What to Expect During an Iron Infusion

How iron infusions work to treat iron deficiency anemia and how to prepare for an iron infusion appointment.

If iron deficiency is very severe or if a person is unable to tolerate iron supplements, it may be treated with iron infusions.

Iron-deficiency anemia (IDA) occurs when your body does not have enough iron to support good health and normal function. Iron is an important component of many proteins and enzymes, including hemoglobin—a protein in red blood cells needed to carry oxygen molecules throughout the body.

IDA can often be treated by increasing your intake of iron-rich foods and/or taking iron supplements—which should always be done under the guidance of a healthcare provider.

However, if iron deficiency is very severe or if a person is unable to tolerate iron supplements, it may be treated with iron infusions.

What is an iron infusion?

With an iron infusion, an iron-containing fluid is administered with an IV—it goes directly into a vein and into the blood stream, using a needle and a small flexible tube called a catheter. This will increase the levels of iron and hemoglobin in the body. This procedure usually takes place at a hospital or a medical facility called a hemodialysis center.

What happens during an iron infusion?

The infusion will be given while you are sitting down or lying down. A healthcare provider will insert the catheter into a vein (usually in your arm or hand) using a needle. You might feel a slight pinch when the needle goes in.

Your healthcare provider will then remove the needle, leaving the catheter in your vein. The catheter is attached to a long tube, which is connected to an IV bag filled with the iron-containing solution. This apparatus uses gravity to slowly drip the IV into the tube and into the vein.

Before the iron infusion begins, you may be administered a test dose to ensure you’re tolerating the iron well. Most people who receive iron infusions experience minimal side effects or no side effects at all.

If you do not have any adverse or unanticipated reactions, the remaining iron will be administered and you’ll continue to be monitored.

The week before the infusion

If you’ve been taking oral iron supplements, your healthcare provider will likely tell you to stop taking these during the week leading up to the infusion. Oral iron supplements may prevent your body from efficiently absorbing the iron given during the infusion.

Additionally, tell your healthcare providers about all other medications you take—including prescription medications, herbal supplements, and over-the-counter medications—and ask whether you need to pause taking any of these medications.

Preparing for your iron infusion

It’s normal to feel a bit nervous about any medical procedure. Talk to your healthcare provider beforehand. Your healthcare provider can answer questions and walk you through the process.

Here are some tips that can help you have a positive experience.

  • Block off time in your schedule. Since the iron drips into your veins slowly (to help you tolerate it better), the entire process can take up to four hours.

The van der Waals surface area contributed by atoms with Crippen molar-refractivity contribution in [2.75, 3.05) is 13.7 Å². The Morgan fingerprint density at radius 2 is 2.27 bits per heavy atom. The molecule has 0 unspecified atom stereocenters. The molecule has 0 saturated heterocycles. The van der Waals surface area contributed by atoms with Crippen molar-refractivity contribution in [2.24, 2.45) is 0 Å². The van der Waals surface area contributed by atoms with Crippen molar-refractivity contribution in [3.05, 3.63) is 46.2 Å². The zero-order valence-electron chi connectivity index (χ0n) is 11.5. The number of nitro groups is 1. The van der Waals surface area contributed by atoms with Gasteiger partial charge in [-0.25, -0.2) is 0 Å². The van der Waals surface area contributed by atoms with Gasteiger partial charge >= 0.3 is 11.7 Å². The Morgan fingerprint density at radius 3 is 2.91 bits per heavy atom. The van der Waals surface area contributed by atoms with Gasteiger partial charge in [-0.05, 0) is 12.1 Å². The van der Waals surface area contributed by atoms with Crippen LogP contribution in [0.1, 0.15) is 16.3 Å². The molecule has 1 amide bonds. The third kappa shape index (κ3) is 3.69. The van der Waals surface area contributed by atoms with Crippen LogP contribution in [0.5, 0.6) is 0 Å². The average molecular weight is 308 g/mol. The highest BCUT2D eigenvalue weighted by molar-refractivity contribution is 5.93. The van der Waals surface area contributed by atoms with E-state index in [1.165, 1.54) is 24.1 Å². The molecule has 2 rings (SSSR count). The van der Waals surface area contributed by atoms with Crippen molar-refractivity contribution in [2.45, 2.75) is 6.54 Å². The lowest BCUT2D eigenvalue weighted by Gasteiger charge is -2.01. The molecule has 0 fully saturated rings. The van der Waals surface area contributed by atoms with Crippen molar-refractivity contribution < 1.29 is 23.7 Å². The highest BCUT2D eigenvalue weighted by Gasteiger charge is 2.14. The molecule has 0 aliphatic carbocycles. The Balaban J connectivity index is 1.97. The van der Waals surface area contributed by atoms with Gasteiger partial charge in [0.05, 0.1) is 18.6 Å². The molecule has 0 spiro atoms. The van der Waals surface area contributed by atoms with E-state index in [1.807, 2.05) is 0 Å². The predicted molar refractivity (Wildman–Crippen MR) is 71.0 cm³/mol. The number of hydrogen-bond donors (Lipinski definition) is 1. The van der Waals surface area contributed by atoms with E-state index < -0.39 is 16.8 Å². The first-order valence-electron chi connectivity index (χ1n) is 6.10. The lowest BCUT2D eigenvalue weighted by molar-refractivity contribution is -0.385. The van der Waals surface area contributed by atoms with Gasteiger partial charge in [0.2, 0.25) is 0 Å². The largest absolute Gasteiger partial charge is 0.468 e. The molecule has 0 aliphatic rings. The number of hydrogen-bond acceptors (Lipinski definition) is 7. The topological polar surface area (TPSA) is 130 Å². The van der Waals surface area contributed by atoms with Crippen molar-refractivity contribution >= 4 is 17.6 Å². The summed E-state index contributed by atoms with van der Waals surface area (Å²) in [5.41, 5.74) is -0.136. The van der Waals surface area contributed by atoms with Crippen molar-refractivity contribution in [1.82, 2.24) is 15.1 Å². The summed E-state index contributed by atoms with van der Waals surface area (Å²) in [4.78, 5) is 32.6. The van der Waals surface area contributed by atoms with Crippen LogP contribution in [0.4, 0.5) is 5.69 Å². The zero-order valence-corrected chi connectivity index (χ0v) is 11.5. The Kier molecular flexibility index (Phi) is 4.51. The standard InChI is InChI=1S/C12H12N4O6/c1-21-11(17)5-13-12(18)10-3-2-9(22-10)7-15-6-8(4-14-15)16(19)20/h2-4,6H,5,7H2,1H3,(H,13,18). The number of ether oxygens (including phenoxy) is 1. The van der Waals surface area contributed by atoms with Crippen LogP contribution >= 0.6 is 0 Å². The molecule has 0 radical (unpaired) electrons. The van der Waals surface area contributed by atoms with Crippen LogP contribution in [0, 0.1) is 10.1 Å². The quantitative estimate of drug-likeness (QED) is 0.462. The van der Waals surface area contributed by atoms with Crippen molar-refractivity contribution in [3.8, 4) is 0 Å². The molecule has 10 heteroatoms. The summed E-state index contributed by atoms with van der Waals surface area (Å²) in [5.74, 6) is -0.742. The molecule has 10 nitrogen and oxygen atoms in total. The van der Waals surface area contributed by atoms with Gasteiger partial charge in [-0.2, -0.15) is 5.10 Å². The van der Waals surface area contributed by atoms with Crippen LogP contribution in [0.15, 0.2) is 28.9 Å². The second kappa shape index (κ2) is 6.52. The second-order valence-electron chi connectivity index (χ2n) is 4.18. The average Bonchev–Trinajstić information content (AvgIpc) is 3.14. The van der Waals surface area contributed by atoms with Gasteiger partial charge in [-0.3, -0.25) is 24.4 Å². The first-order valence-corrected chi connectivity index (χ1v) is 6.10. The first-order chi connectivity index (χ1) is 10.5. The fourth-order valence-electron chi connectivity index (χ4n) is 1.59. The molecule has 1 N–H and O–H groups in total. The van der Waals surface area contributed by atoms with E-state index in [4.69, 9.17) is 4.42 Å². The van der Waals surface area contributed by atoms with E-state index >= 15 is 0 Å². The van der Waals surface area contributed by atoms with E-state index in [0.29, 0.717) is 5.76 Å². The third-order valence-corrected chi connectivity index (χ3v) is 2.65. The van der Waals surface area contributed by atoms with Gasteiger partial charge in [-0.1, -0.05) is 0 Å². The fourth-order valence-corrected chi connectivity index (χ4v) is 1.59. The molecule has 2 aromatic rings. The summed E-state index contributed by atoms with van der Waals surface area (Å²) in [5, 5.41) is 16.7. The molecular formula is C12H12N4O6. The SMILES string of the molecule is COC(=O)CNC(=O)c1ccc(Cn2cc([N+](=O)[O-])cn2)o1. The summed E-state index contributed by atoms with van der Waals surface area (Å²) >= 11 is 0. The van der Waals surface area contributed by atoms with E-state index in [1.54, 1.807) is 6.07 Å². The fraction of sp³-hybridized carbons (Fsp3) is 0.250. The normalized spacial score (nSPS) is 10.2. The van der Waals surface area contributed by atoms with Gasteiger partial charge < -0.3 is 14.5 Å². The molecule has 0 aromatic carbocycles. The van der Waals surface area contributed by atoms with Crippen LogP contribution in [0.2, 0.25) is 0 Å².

• Eat a nourishing meal. There’s no need to fast, and in fact it’s important to eat a balanced meal beforehand.
  • Drink plenty of water. In the days leading up to your iron infusion, be sure to drink plenty of water. This will make it easier for the healthcare provider to find your vein when inserting the IV needle. It’s also a good idea to sip water throughout the procedure.
  • Wear comfortable clothing. You’ll want to be as comfortable as possible, as you’ll be sitting or lying down for several hours. Choose clothing that’s loose and non-constricting—and also be sure to wear a shirt that’s short-sleeved or that has sleeves that can easily be rolled up.
  • Bring some entertainment. Keeping your mind occupied and relaxed will help pass the time. Bring something to watch, read, or listen to.

What can you expect after an iron infusion?

Most people can resume everyday activities after an iron infusion, but it’s possible you may experience some side effects for one or two days afterward.

Most side effects are mild and may include a headache, nausea, a metallic taste in your mouth, or muscle and joint pain. If you experience chest pain, dizziness, swelling in the mouth, or difficulty breathing, seek medical attention immediately.

How many iron infusions will you need?

Ideally, IDA symptoms will start to resolve as the amount of iron in your blood increases. This can take several weeks. Your healthcare provider will regularly check your iron levels to ensure the iron infusions are working.

Article sources open article sources

Mayo Clinic. "Iron deficiency anemia."
National Heart, Lung, and Blood Institute. "Iron-Deficiency Anemia."
MedlinePlus. "Iron deficiency anemia."
Cleveland Clinic. "Intravenous Iron Supplementation."
Medicines Learning Portal. "Intravenous medicines."
MedlinePlus. "Intravenous."
Mayo Clinic. "Iron Dextran (Injection Route)."
Melbourne Haematology. "Iron Infusion with FCM."
Medical News Today. "What happens after an iron infusion?"

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